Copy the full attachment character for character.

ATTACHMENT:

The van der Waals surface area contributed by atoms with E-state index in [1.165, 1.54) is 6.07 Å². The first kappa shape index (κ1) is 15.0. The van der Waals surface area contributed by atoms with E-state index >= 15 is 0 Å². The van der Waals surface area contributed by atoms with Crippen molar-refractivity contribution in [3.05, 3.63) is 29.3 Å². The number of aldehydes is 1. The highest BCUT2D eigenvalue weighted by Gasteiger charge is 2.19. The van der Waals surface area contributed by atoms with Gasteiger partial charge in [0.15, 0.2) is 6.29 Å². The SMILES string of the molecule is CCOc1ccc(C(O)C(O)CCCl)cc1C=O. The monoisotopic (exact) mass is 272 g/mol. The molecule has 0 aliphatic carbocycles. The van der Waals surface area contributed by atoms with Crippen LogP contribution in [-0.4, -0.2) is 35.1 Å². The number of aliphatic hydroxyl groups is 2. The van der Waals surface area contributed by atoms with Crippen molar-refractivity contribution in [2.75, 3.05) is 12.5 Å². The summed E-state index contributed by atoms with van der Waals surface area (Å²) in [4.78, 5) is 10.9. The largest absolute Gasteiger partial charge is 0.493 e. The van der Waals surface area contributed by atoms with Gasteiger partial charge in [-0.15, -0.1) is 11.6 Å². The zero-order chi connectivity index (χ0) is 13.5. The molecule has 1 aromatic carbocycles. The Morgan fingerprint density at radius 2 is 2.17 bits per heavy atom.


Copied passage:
The van der Waals surface area contributed by atoms with E-state index in [1.165, 1.54) is 6.07 Å². The first kappa shape index (κ1) is 15.0. The van der Waals surface area contributed by atoms with E-state index >= 15 is 0 Å². The van der Waals surface area contributed by atoms with Crippen molar-refractivity contribution in [3.05, 3.63) is 29.3 Å². The number of aldehydes is 1. The highest BCUT2D eigenvalue weighted by Gasteiger charge is 2.19. The van der Waals surface area contributed by atoms with Gasteiger partial charge in [0.15, 0.2) is 6.29 Å². The SMILES string of the molecule is CCOc1ccc(C(O)C(O)CCCl)cc1C=O. The monoisotopic (exact) mass is 272 g/mol. The molecule has 0 aliphatic carbocycles. The van der Waals surface area contributed by atoms with Crippen LogP contribution in [-0.4, -0.2) is 35.1 Å². The number of aliphatic hydroxyl groups is 2. The van der Waals surface area contributed by atoms with Crippen molar-refractivity contribution in [2.75, 3.05) is 12.5 Å². The summed E-state index contributed by atoms with van der Waals surface area (Å²) in [4.78, 5) is 10.9. The largest absolute Gasteiger partial charge is 0.493 e. The van der Waals surface area contributed by atoms with Gasteiger partial charge in [-0.15, -0.1) is 11.6 Å². The zero-order chi connectivity index (χ0) is 13.5. The molecule has 1 aromatic carbocycles. The Morgan fingerprint density at radius 2 is 2.17 bits per heavy atom.